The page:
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Returned Check and What You Should Do About It?

The worst-case scenario for a refused credit card may be a small amount of shame, but a bouncing check can […]


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The worst-case scenario for a refused credit card may be a small amount of shame, but a bouncing check can have bigger consequences. For handling returned checks, banks and merchants typically impose fines, and you can even find yourself in legal trouble. You can, however, take action to fix a bounced check. A cheque that the receiving bank does not honor is referred to as a returned check. If you are the check writer, a boomerang check indicates that your bank will not pay the individual or business to whom you made the check payable. A returned check means that, if you are the payee, you won’t get paid—at least not immediately away.

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You may get out of this impractical situation and prevent it from happening again by being aware of the several reasons why a check you write or receive might be declined and what financial recourse is available. Here’s what you can do if you write a bad check or receive one, as well as how to prevent it from happening again.

What is a Returned Check?

A returned check is often one that a bank declines to cash because there aren’t sufficient funds in the check writer’s account to cover the full amount of the payment. This circumstance is sometimes referred to as a bounced check, although the bank refers to it as nonsufficient funds or NSF.

What Are The Basics Of a Returned Check?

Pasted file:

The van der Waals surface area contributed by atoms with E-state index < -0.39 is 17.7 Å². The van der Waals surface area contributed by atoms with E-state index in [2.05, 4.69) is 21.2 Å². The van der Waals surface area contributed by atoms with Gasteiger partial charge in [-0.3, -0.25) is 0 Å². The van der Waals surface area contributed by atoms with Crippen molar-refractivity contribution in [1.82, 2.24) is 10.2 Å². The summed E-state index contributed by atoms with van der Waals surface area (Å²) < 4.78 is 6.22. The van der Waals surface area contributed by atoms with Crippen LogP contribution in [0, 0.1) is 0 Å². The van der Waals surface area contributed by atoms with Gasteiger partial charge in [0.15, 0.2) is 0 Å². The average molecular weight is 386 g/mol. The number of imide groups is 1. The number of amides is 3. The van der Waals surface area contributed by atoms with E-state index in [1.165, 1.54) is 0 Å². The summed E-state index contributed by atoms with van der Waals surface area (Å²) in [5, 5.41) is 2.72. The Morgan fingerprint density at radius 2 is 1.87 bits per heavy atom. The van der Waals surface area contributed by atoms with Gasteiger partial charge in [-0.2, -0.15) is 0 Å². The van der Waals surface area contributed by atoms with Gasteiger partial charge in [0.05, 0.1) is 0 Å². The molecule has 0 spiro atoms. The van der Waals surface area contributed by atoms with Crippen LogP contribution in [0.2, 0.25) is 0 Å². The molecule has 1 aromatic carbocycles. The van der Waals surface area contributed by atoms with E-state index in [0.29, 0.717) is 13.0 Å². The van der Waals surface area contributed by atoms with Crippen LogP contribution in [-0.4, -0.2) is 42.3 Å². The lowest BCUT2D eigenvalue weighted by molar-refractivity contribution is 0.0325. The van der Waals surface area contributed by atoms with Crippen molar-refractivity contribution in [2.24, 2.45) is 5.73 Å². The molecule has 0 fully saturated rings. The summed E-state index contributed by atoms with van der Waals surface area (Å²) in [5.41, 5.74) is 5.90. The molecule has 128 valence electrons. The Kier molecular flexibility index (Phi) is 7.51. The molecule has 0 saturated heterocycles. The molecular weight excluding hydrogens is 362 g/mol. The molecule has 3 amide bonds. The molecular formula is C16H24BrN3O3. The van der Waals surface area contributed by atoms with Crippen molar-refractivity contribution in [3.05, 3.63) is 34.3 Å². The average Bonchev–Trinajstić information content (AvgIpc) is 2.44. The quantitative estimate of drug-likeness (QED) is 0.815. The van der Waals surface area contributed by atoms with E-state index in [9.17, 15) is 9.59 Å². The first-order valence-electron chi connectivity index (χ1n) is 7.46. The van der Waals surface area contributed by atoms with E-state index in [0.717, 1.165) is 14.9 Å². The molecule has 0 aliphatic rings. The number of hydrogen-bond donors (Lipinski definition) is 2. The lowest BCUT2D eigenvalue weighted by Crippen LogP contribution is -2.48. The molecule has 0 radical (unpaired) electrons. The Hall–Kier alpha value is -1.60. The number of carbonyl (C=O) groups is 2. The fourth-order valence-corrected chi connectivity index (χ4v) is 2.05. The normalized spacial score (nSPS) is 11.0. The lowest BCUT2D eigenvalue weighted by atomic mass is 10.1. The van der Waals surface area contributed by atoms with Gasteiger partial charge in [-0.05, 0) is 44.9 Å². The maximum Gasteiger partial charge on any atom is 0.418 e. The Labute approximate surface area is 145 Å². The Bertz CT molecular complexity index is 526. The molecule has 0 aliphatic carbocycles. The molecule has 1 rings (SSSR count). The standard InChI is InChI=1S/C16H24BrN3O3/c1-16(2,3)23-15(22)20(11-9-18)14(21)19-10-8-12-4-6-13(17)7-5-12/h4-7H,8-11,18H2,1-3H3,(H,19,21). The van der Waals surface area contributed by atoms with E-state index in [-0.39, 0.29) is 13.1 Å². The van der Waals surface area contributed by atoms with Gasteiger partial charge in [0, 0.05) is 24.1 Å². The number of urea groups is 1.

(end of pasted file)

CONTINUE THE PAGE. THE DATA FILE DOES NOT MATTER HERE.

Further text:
Checks are processed electronically by businesses and banks, and customers can even deposit checks using their smartphones. However, what used to work could not operate today and could lead to a returned check that you will then need to re-deposit. These are checks that the bank of the check writer cannot process, denies, and sends back to the bank that requested payment of the check. Checks that are returned for various reasons could be:

  • Stop Payments: A returned check might also be the result of a request to not pay a check that has already been issued.
  • Insufficient Funds: When a non-sufficient funds (NSF) check is issued by the sender—i.e., one for which the recipient does not have enough money in their account to cover it and the check may bounce.
  • Improperly Written: If the sender fails to sign it then the check can be returned.
  • Check too Old to Honor: If a check was cashed more than six months after the check’s issue date, a bank may consider the check to be uncollectible.

When Might a Check Bounce?

A check can bounce if there are not sufficient funds in your checking account to cover it. An expected deposit might not have reached your account in time, or you might have forgotten that you arranged an automatic payment.

A check could be returned for other reasons. If you post-date a check, instruct the bank to suspend payment, or the recipient tries to deposit it months after the date indicated on the front, the financial institution may return the payment. Additionally, the bank may also reject the check if it is missing any essential details, such as a signature. Some people might purposefully write a check even though they are aware that their account is insufficiently funded to cover it. State law generally prohibits this.

What Are The Consequences of Having a Check Returned?

Whether you meant to write a bad check or not, it might be problematic to have one returned. These are a few of the issues you might run into.

  • Bank Penalties and Consequences: Even if it causes your balance to fall below zero, your bank has the right to charge nonsufficient funds (NSF) fees and deduct them immediately from your account. NSF fees differ by the bank, but according to a Bank rate survey, the typical amount is about $33. The possibility of the bank closing your account increases the likelihood that you won’t be able to join another bank or credit union.